Seeing , therefore, our infirmities as a teacher of humility which brings us closer to God, Saint Paul cries out, “Gladly, therefore, I will glory in my infirmities, that the strength of Christ may dwell in me.” And just a little further he shouts, “When I am weak. then I am strong.” Thus, through sufferings we come to know from experience the frailty of our nature.
Saint Maximos the Confessor teaches us that sufferings are like a consuming fire of a furnace which burns the passions and frees man of sin. If we are of iron, it burns the rust; if we are of gold, it brightens even more.  A holy elder on the Holy Mountain used to say of his illness to his spiritual son, “God is filing, child, God is filing away the rust that I may shine.”
Saint Paul writes, “But though our outer man is corrupted, yet the inner man is renewed day by day. For our present light and momentary affliction is preparing for us an eternal weight of glory that is beyond all measure.” And present afflictions are “light and “momentary” by reason that compared to eternity “the sufferings of the present time are not worthy to be compared with the glory to come that will be revealed to us.”
Again Saint Paul teaches us that although the body is worn down by illness and trials, the soul, the “inner man,”nevertheless, is renewed. “ For we know that if our earthly house in which we dwell be destroyed, we have a building from God, a house not made by human hands, eternal in heaven.” As Fallen beings, “in this present state we groan” and “we who are in this tent {body} sigh under our our burden” but “knowing while we are in the body we are not exiles from the Lord—for we walk by faith and not by sight — we even have the courage to prefer to be exiled from the body {i.e., to die} and to be at home with the Lord.”
The Old Testament speaks of the sufferings of the just in these words, “Afflicted in a few things, they shall be greatly rewarded in many: for God proves them and found them worthy of Himself. As gold in the furnace hath He tried them, and as a burnt offering hath He received them. And in the time of their visitation they shall shine, and run to and fro like sparks among the reeds. They shall judge the nations and hack dominion over the people and their Lord shall reign forever. They that put their trust in Him shall understand the truth and such as be faithful in the love shall abide with Him for grace and mercy is to His Saints, and He hath care for His elect.”
Suffering again teaches patience according to the words of Saint Paul who writes, “We glory and exult in tribulations, knowing that tribulation worketh patience, and patience trial, and trial hope.” And through patience we acquire one of the titles of God, for He is a “God of patience and of comfort.”
Saint James the Apostle writes, “of the patience of Job you have heard and the purpose of the Lord you have seen, how the Lord is merciful and compassionate.” Now we are called to imitate this patience in act not only in theory during our afflictions and infirmities.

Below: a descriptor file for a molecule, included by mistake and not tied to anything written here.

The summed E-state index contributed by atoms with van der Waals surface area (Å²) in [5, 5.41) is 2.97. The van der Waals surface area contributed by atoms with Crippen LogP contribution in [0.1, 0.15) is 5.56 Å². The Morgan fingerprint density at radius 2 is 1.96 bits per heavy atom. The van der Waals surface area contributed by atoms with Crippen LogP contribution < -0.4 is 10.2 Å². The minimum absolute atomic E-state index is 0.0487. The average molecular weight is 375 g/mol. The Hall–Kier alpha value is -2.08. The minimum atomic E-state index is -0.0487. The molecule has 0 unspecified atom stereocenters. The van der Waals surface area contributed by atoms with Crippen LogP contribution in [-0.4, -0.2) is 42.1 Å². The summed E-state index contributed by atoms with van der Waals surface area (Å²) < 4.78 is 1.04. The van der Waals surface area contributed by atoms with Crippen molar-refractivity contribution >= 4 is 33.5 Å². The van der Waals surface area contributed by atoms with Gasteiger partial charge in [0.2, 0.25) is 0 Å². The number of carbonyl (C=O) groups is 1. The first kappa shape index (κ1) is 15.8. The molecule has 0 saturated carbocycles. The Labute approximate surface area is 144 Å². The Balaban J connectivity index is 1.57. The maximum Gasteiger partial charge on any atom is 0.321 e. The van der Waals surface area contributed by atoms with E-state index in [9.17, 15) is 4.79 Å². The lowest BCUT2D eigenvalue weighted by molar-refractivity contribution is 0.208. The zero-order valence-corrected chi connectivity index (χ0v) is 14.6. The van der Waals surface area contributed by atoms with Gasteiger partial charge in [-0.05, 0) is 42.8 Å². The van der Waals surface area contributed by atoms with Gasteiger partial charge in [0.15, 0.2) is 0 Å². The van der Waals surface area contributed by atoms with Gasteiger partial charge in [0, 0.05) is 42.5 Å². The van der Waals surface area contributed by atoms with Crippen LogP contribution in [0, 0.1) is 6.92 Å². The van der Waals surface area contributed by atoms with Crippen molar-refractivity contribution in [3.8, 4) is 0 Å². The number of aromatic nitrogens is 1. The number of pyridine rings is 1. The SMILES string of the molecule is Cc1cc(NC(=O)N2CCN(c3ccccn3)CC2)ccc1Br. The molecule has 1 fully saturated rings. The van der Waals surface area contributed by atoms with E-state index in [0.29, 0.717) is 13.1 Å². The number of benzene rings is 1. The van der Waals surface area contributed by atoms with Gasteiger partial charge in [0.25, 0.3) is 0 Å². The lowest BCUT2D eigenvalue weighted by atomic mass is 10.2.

Our holy Father Saint Anthony, the teacher of the desert and pillar of patience, tells us how illness and suffering are used by God as a spiritual medicine, at times bitter and unpleasant, but to our profit. We should therefore be grateful to God for all misfortunes. In his teachings recorded by his spiritual children there is this interesting passage, “it is absurd to thank physicians for giving us medicines which are bitter and unpleasant, for the sake of the health of out bodies, but to be ungrateful to God for things that appear harsh, and not to perceive that everything happens as it ought, for our interest, and according to HIs providence.”
Human ailments and illnesses prepare man for the life to come. They are letters from Heavens; telegrams from God to remind us that our days are numbered and our life here on earth has an end. Blessed are they that are visited with an illness before they die, for they are at least given a chance to prepare with repentance and confession and above all, prayer and Holy Communion. A sudden death comes like a thunderbolt — like a thrift in the night. It plucks man out of this life as he is without warning.
Saint Peter the Apostle tells us to conduct ourselves as “strangers” and pilgrims during the time of our “sojourn” here on earth. Time and time again, Scripture reminds us that we are presently living in a “valley of tears” in a “place of exile,” “redeeming the time” until we should enter our real “fatherland”, ” the “New Jerusalem.” When man is in exile there is tribulation and suffering. Thus, as Christians it is only natural that we suffer in the present life and weep and mourn for we have “no abiding city, but rather look forward to the city to come” — to the “new heaven and earth” of Revelation — to that city of which the voice from the throne said, “Behold the dwelling of God with men, and He will dwell with them. And they will be His people, and God Himself will be with them as their God. And God will wipe away every tear from their eyes. And death shall be no more, neither shall there be mourning, nor weeping, nor pain any more for the former things have passed away.” As for now, as long as sin exists, suffering shall exist also.
“The path the leadeth to Heaven is narrow and full of sorrows and tribulations.” It is a path which our Lord first tread Himself and after Him all that loved Him. He chose it Himself, telling us that we can not be his disciples if we do not carry the Cross and follow Him. Let no one hope, therefore, to abide with the Lord and become “co- inheritor” with Him and with the Saints in Heaven if he does not first sail upon the sea of suffering even as our Savior and all the Saints were glorified by the Cross.
A holy ascetic on the Holy Mountain used to say during a severe illness before he reposed in the Lord, “I have come to know You, my Savior, at the time of prayer and at the time of my joy. Now I come to know You even more so upon the cross.”
Saint Isaac of Syria writes, “ If the soul does not taste of the sufferings of Christ with understanding, it can not have communion with Christ.”
Suffering then is a whole school which teaches humility and patience — a divine medicine from God for the health of the soul. Suffering sobers man up from the glory of this earth {passions and sins}, and awakens him to another world —the world of the spirit. Suffering is a visitation from God — a token of His love — a celestial letter and earmark of Christians, a fire which cleanses. Sufferings is a ladder to Heaven.

Blessed are they who stretch out their hands to be crucified willingly, bearing in mind at all times their crucified Savior and crying out in all things with Job, “As it has pleased the Lord so is it done: blessed be the name of the Lord.”

Panteleimon Archimindrite